Suitably the conduit has a suitable profile such that as the body moves further along the conduit, air is able to flow more easily around the body; for example, a tapered profile.
 Preferably the flow regulator is adapted to provide a flow rate of from 30 to 70 ml/s, especially from 45 to 55 ml/s (45 to 55 ml/s is recommended by the American Thoracic Society and The European Respiratory Society (ATS/ERS) recommendations for measuring exhaled NO levels).
 Suitably the sampling device comprises an inlet to allow the patient to inhale air through the sampling device. In one embodiment the inlet is provided on the conduit. In an alternative embodiment the inlet is the interface means of the sampling device, in which case the air being inhaled passes through the sensor device prior to entering the sampling device. Suitably the apparatus comprises an inhalation filter to filter the air being inhaled through the sampling device; the filter can be provided as part of the sensor device or the sampling device depending on the arrangement of the inlet. Where the apparatus is intended to detect levels of NO within the exhaled air, the inhalation filter is suitably adapted to remove NO from the air being inhaled. Suitable filters for removing NO include a potassium permanganateKMnO4 filter and/or carbon beads/carbon material filter. The filter is also desirable configured to remove any particulates or other component parts of the ambient air which could adversely affect the operation and/or accuracy of the sensor device.
 In a preferred embodiment the inlet is the interface means, and the air to be inhaled passes through an opening in the sensor device which is provided with a NO filter. The air to be inhaled can conveniently pass though the sensor, which can then be calibrated to "zero" on the NO free air being drawn in. This provides a convenient means of self calibration. The air then passes through the interface means into the sampling device and is inhaled by the patient.
 It is desirable that the sampling device comprises one or more one-way valve to direct the paths of the inhaled and exhaled air. Preferably, the one or more one-way valve allows air to pass to the patient during an inhalation phase, but closes, preventing air passing out of the inlet, or otherwise by-passing the flow regulator or outlet, during an exhalation phase. Such one-way valves are well known in the art and, in one embodiment, may comprise a simple flap and aperture arrangement.
 In the inlet arrangement described above, where the inlet is the interface means, the one-way valve is adapted to allow air being inhaled to bypass the flow regulator when being inhaled, but which closes during the exhalation phase to force the air to pass through the flow regulator.
 The sampling device desirably comprises a means to remove water from the exhaled breath of the patient. Suitably this comprises a humidity filter. The humidity filter may suitably be located in the conduit of the sampling device between the patient contact means and the interface means. The humidity filter removes water from the exhaled air of the patient. With many sensor devices it is essential that the air does not contain significant levels of water as it can interfere with the result and/or damage the sensor itself. In a particularly preferred embodiment of the invention, it is beneficial that the humidity filter reduces the humidity level of the exhaled breath to a pre-determined level rather than zero.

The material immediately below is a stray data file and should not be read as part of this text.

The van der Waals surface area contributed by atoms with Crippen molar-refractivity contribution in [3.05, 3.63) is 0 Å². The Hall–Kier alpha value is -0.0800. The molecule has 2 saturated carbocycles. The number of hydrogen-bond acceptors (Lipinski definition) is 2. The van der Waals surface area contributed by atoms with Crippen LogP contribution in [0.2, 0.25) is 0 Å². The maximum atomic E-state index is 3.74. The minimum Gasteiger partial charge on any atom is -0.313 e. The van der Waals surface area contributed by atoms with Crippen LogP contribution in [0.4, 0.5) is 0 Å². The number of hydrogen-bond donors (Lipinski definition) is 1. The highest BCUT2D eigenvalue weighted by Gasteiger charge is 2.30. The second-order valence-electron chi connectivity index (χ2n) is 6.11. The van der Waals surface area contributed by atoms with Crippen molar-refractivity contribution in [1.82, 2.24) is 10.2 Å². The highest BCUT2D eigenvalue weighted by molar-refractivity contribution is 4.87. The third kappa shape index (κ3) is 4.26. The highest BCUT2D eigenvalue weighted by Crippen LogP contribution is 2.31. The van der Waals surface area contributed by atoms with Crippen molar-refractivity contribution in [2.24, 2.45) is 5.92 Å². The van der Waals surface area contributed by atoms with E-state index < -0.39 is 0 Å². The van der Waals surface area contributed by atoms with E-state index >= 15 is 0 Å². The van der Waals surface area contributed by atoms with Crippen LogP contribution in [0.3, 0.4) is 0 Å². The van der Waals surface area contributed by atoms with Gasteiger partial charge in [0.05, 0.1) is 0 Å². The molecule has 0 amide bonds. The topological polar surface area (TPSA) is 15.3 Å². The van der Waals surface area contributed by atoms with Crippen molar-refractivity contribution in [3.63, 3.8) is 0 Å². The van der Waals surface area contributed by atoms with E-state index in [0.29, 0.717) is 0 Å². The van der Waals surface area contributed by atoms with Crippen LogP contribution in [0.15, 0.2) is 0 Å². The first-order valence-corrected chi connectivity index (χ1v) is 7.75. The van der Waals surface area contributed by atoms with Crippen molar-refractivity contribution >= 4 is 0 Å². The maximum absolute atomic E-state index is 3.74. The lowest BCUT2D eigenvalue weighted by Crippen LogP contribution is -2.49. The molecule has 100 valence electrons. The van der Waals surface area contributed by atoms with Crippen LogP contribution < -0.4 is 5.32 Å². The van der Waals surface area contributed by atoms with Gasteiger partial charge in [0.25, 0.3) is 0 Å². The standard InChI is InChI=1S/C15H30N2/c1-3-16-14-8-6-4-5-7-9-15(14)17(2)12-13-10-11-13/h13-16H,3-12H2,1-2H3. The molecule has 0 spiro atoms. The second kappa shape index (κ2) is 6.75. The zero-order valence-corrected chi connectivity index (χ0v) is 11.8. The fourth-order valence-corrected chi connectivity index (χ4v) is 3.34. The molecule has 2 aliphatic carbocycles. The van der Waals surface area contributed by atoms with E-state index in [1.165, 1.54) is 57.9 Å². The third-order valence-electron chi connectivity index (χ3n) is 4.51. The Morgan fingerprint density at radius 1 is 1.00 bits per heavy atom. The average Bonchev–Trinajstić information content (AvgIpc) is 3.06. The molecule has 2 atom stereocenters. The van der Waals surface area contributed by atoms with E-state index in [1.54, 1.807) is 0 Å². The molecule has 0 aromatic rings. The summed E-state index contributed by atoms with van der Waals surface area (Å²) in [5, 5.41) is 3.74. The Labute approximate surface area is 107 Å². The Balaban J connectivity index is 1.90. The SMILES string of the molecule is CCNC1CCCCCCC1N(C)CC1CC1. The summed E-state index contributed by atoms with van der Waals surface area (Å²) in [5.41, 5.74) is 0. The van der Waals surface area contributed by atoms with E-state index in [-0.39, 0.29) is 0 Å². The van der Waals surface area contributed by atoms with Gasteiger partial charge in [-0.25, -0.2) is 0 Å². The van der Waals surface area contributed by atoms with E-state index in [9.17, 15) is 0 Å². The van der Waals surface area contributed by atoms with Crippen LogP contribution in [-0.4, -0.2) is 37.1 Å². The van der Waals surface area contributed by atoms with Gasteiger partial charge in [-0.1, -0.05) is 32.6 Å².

Conveniently the infection control means and the means to remove water can be provided by a multi-function filter.
 The sampling device is suitably formed substantially from a plastics material. Conveniently the sampling device may be moulded. Suitably the plastics material is impregnated with an antimicrobial agent.
 The sampling device may comprise a flow restriction means which provides sufficient resistance to exhalation such that the nasal vellum of the patient is closed during exhalation, and thus nasally exhaled air is substantially excluded from the tested breath.
 The electronics and software required to control and operate a breath testing apparatus of the present invention are known in the art.
 In a further aspect the present invention relates to a method of analysing the breath of a patient for the presence or amount of a gas of interest, wherein the patient exhales into a breath sample test apparatus as discussed above.
 In a preferred embodiment the method is a method of analysing the NO content of the exhaled air of the patient.
 Suitably the method comprises the steps of:  providing a breath testing apparatus as set out above;  causing the patient to exhale into the apparatus at a suitable rate; and  analysing the exhaled breath for the presence or amount of a gas of interest.
 The method suitably includes the step of providing to the user an indication of the rate of exhalation so that they can alter the exhalation rate such that it falls within a desired range. This may conveniently be achieved using a floating ball or similar arrangement described above. Suitably the rate of exhalation is between 45 and 55 ml/s for a time sufficient for sampling to occur. Most preferably, the rate of exhalation is 50 ml/s.
 Preferably, the method further comprises the step of enabling the patient to inhale through the breath testing apparatus.
 Suitably, the method comprises the step of extracting a portion of the exhaled air for analysis within the sensor device of the breath testing apparatus. This step may involve the use of a pump contained in the sensor device to effect extraction.
 The method may comprise the step of comparing the result of the method with an expected value. From this a diagnostic or prognostic indication may be derived.